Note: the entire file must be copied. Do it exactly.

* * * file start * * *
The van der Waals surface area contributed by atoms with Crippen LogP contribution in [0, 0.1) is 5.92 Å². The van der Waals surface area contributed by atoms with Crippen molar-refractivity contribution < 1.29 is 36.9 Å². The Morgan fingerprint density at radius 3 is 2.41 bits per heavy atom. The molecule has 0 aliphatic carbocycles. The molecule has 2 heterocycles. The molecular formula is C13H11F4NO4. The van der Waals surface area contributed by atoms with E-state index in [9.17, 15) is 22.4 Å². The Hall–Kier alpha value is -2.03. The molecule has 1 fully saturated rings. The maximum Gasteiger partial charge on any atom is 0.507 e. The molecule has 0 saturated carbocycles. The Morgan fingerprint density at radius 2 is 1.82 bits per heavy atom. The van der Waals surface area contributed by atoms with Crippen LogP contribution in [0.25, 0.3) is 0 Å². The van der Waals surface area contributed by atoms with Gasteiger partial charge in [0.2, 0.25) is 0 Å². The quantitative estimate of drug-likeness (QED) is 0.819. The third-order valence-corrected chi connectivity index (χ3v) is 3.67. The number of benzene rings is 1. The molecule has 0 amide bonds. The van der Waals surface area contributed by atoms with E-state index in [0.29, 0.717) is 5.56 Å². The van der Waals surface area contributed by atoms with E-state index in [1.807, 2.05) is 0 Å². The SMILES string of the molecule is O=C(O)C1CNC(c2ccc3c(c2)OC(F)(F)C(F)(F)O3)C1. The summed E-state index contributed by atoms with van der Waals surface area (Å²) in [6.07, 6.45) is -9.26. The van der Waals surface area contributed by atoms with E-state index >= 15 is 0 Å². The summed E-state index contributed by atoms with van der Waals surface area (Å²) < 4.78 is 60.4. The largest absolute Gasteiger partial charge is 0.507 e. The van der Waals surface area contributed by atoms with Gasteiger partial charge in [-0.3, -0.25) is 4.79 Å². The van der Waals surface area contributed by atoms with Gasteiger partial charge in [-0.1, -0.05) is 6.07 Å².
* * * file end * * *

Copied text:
The van der Waals surface area contributed by atoms with Crippen LogP contribution in [0, 0.1) is 5.92 Å². The van der Waals surface area contributed by atoms with Crippen molar-refractivity contribution < 1.29 is 36.9 Å². The Morgan fingerprint density at radius 3 is 2.41 bits per heavy atom. The molecule has 0 aliphatic carbocycles. The molecule has 2 heterocycles. The molecular formula is C13H11F4NO4. The van der Waals surface area contributed by atoms with E-state index in [9.17, 15) is 22.4 Å². The Hall–Kier alpha value is -2.03. The molecule has 1 fully saturated rings. The maximum Gasteiger partial charge on any atom is 0.507 e. The molecule has 0 saturated carbocycles. The Morgan fingerprint density at radius 2 is 1.82 bits per heavy atom. The van der Waals surface area contributed by atoms with Crippen LogP contribution in [0.25, 0.3) is 0 Å². The van der Waals surface area contributed by atoms with Gasteiger partial charge in [0.2, 0.25) is 0 Å². The quantitative estimate of drug-likeness (QED) is 0.819. The third-order valence-corrected chi connectivity index (χ3v) is 3.67. The number of benzene rings is 1. The molecule has 0 amide bonds. The van der Waals surface area contributed by atoms with E-state index in [0.29, 0.717) is 5.56 Å². The van der Waals surface area contributed by atoms with E-state index in [1.807, 2.05) is 0 Å². The SMILES string of the molecule is O=C(O)C1CNC(c2ccc3c(c2)OC(F)(F)C(F)(F)O3)C1. The summed E-state index contributed by atoms with van der Waals surface area (Å²) in [6.07, 6.45) is -9.26. The van der Waals surface area contributed by atoms with E-state index >= 15 is 0 Å². The summed E-state index contributed by atoms with van der Waals surface area (Å²) < 4.78 is 60.4. The largest absolute Gasteiger partial charge is 0.507 e. The van der Waals surface area contributed by atoms with Gasteiger partial charge in [-0.3, -0.25) is 4.79 Å². The van der Waals surface area contributed by atoms with Gasteiger partial charge in [-0.1, -0.05) is 6.07 Å².